The deaths of 17 workers building facilities for the 2018 World Cup in Russia, along with a lack of employment contracts and harsh working conditions at the sites, have made headlines recently. They have provoked denunciations by rights activists and drawn attention to labor abuses.
But Russia is not alone in failing to protect its workers. Latin America also suffers real problems with worker safety. According to a global study done for the International Labour Organization (ILO) based on 2010 figures, the rate of occupational injuries (with at least four days of work missed) in low and middle income countries of the Americas was 6.5 per 100 workers, compared to 2.5 in the world´s highest income countries. Moreover, deaths from occupational injuries (estimated per 100,000 employees) were far higher in the region, more than double those of high income countries in the industrial sector, and quadruple in the service sector.
A more recent study based on working condition surveys in Colombia, Argentina, Chile, Uruguay and Central America breaks the problem down further. Examining non-agricultural employees with a written contract, it finds that between 11.9% of men in Argentina and 50.9% of men in Colombia breathe in chemical substances in the course of their work and a majority of both men and women in all countries of the survey engage in repetitive movements that can cause negative health consequences, with the highest percentages of poor health reported by women in Central America (24.3%) and Chile (33.4%)
Still, those results are an underestimate. That is because, as the authors emphasize, they exclude agricultural workers, who usually face worse working conditions and the informally employed, who, according to an IDB study, suffer from an absence of collective bargaining, insurance mechanisms, legal standards, and regulation and monitoring of work conditions. Labor informality also is associated with temporary employment, long working hours, and hazardous exposures.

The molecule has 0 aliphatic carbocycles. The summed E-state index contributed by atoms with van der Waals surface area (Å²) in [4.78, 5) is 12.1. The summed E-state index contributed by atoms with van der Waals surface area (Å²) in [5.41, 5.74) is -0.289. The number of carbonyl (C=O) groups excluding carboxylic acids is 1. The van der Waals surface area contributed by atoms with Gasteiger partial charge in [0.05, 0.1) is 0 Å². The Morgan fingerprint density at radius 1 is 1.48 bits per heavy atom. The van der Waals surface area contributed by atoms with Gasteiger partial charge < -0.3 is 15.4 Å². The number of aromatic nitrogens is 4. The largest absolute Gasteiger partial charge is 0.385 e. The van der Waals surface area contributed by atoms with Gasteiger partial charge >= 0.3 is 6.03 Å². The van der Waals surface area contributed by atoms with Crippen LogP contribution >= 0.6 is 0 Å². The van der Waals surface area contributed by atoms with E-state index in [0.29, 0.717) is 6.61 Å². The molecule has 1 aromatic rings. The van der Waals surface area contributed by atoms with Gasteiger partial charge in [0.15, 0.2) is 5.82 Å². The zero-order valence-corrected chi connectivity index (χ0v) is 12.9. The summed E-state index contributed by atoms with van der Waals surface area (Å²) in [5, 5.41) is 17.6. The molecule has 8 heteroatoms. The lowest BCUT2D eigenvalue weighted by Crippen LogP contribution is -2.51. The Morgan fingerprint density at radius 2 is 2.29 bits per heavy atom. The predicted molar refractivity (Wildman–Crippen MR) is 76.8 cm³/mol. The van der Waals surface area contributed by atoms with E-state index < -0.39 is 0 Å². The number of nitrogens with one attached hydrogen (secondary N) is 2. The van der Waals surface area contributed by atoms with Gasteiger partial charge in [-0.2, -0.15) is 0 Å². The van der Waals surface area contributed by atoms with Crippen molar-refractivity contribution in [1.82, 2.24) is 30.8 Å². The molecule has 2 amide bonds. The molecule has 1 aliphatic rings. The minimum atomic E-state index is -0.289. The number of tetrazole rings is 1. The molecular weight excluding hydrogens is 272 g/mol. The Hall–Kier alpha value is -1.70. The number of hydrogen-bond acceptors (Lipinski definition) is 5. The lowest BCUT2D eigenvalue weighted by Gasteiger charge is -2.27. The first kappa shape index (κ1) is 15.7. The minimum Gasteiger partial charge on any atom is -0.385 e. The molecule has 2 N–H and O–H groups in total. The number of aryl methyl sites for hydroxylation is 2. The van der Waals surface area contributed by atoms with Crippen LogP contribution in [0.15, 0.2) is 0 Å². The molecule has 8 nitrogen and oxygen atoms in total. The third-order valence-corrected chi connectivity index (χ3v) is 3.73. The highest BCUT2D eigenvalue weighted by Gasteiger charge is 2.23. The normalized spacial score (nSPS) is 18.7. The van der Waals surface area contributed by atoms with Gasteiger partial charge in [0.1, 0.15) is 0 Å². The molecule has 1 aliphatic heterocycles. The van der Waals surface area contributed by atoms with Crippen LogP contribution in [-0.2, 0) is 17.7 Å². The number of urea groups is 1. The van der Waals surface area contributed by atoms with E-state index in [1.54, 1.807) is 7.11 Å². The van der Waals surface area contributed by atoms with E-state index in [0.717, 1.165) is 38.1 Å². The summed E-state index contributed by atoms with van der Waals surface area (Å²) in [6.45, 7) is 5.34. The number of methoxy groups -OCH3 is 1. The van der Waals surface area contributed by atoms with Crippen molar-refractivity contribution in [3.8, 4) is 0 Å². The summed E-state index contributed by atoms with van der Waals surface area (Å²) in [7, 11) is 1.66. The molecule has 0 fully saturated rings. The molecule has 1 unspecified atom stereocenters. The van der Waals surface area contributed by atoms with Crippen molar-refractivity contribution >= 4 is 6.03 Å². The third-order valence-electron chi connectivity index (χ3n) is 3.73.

During the 2000s, a commodity boom, fed by insatiable Chinese demand for commodities, along with increases in foreign investment and public and private spending, led to an increase in the demand for low-skilled labor in South America and a reduction in informality.
But despite those gains, labor informality continues to haunt Latin America and the Caribbean. It creates problems not only for retirees — given that more than half the population doesn’t pay into a pension system — but also for those actively employed. In Central America, for example, more than 60% of non-agricultural workers labor in the informal sector and two-thirds lack social security coverage, according to a recent study. The highest levels of poor health, as revealed in a survey, were among women employers with less than five employees (a proxy for informality) and no social security coverage (43%) and for self-employed men who also lacked social security coverage (33.6%).
Those disabilities constitute a moral failure and are surely affecting productivity and growth through numerous channels. Yet, a mixture of underreporting by firms, poor government information systems, and a lack of standard criteria for analysis, make it extremely difficult to both understand the problem and design better policies to combat it. To that end a new initiative, launched by a group of international experts from Latin America, the United States, Spain and the European Union, known as Red Experta ECoTES, has designed a survey on Working Conditions, Employment and Health in Latin America and the Caribbean to improve the quality and comparability of information. It is but one small piece of what will be needed to tackle an enormous and poorly addressed predicament.